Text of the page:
Concepts 029, 105
Vertically and Horizontally Segmented Bell Curve
Using the Segmented Bell Curves
Segmented bell curves extend the uses of the solid bell curves (cn010). The examples show volumes of different classifications or levels. The segments range from 1 to 31 for the vertically segmented bells and 1 to 12 for the horizontally segmented bells, so they can also be used to illustrate days, weeks, months, quarters, years, and many other units of time on the x axis or levels on the y axis. Segments can also be used to create asymmetrical divisions in the bell curve: use the same fill and line color to create the appearance of a solid curve, then group and stretch the desired segments, and finally redistribute the segments so they appear continuous once again – the curve is asymmetrical. Gaps and chasms can be created by either deleting some of the segments or by moving blocks of segments to the right or left. The many layouts create the potential for many uses.
Notice that this bell curve does not start at "0" on the Y axis for the vertically segmented bells. This implies that the process or evaluation does not start or end at "nothing." This is significant in a learning curve, because the bell implies that there is some inherent knowledge at the beginning of the learning curve and there will be still more to learn at the end of the learning curve. It is also significant at the beginning of a process: it implies that, perhaps, groundwork for the process has been performed at the front end and ongoing refinements are needed at the end of the process. These are subtle distinctions, but they should not be overlooked.
The horizontally segmented bells have two versions: v1 bells do not start at 0 and v2 bells do.
Customizing the Segmented Bell Curve
If you want to change the size/shape of the bell curve, be sure to group it and resize the entire group. If you want to scale the bell curve and axes, hold the shift key down as you resize. Once resized, place the groups on their respective pages and ungroup to proceed with other customizations.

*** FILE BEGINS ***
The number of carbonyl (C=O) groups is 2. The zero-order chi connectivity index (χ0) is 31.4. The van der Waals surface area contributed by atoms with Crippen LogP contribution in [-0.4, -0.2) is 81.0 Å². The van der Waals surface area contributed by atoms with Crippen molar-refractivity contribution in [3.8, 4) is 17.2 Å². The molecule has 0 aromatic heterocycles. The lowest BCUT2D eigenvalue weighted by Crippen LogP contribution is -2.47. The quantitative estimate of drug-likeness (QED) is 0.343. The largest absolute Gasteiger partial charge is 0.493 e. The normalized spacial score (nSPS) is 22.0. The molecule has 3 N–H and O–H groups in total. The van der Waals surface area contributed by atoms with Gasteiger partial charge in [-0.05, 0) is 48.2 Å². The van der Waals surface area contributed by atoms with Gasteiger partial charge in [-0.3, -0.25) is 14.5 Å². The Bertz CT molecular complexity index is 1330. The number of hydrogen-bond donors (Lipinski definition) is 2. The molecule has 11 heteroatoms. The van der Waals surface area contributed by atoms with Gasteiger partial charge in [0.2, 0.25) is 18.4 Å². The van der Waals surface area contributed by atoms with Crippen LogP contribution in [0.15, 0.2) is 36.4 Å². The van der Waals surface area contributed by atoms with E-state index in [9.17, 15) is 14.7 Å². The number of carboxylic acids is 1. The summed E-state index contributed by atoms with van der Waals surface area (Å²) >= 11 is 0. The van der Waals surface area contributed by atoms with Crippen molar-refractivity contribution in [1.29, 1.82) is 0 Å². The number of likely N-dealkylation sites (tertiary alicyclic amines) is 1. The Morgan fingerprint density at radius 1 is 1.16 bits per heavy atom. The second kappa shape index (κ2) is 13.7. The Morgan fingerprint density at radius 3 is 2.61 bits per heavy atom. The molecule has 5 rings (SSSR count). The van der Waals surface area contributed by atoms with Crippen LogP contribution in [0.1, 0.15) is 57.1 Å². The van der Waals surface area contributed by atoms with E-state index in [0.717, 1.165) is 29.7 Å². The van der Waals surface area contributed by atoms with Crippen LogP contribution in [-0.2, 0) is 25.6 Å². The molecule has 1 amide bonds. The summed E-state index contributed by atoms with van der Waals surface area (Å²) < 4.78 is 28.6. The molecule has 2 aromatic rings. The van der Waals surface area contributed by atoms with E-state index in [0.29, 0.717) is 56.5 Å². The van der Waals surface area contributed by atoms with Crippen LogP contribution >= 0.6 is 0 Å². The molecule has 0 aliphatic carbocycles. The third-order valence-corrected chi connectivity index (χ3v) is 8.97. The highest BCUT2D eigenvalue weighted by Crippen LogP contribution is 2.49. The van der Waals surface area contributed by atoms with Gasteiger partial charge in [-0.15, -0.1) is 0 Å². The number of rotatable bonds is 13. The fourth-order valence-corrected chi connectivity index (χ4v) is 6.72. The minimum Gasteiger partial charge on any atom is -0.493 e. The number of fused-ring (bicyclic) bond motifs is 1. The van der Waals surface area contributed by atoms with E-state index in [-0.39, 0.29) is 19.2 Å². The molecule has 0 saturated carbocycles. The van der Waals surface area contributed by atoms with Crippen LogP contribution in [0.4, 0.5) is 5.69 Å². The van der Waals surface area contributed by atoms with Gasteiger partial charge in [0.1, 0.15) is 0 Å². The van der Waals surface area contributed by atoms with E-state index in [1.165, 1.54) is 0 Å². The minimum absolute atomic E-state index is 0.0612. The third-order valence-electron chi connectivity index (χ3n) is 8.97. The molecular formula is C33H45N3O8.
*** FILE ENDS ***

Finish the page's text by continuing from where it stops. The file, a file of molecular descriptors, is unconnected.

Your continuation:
Since each of the segments of the bell curve is separate, they can be colored individually. Use color as a tool with this series of frameworks. Highlight or color code segments to help tell your story.
PowerPoint 2007 options
Most of the new formatting tools in PowerPoint 2007 detract from the segmented bell curves. Use the drop shadow if you want, but it works better if you group the bell curve and add the drop shadow to the whole group. If you add the drop shadow to each individual segments, layering may become an issue.
You can use 3D, but don't overlook adjusting the layering. The layering will change depending on which way the 3D is formatted. The more segments, the more adjustments may be necessary.
Use the drop shadow if you want, but layering becomes an issue in pre-PowerPoint 2007 versions. If you don't want to spend time making sure that all of the shadows are behind the primary segments, avoid using shadows.
Gradients, patterns, and pictures
Gradients don't work really well with the segments because they are different heights. The gradient colors are mismatched. Pictures are an interesting idea, however. Much like the way a photograph can be cut into a puzzle, you may want to cut a photograph into a bell curve. This would be a striking way to present this concept.
It may not be readily apparent, but each segment holds a piece of the picture. Animated reveals can be especially interesting with this type of formatting. You can eliminate the lines so the picture looks whole instead of the way it is shown above (with green line color added). Please note that this will not work with all photographs. A large section of the photograph is necessarily missing, as you can see. You need to be selective, and you may need to size and crop until you get the right part of the photograph to show up in the bell curve. Click here to see the FAQ entitled, “How do I cut a photograph into puzzle pieces?” This will walk you through the steps of creating this effect. Note: the instructions are for a puzzle piece, but the steps are the same for the segmented bell curve.
Animation should be simple. Since it is basically conceptual line chart and it has axes, the segments can wipe from left to right in keeping with the primary function of line charts: to show trends. Another use for the bell curve is to show concentrations, which is how the series example is used. You can animate the sections as reveals in whichever manner you wish. If you present the high part of the bell, then reveal that first, and so on.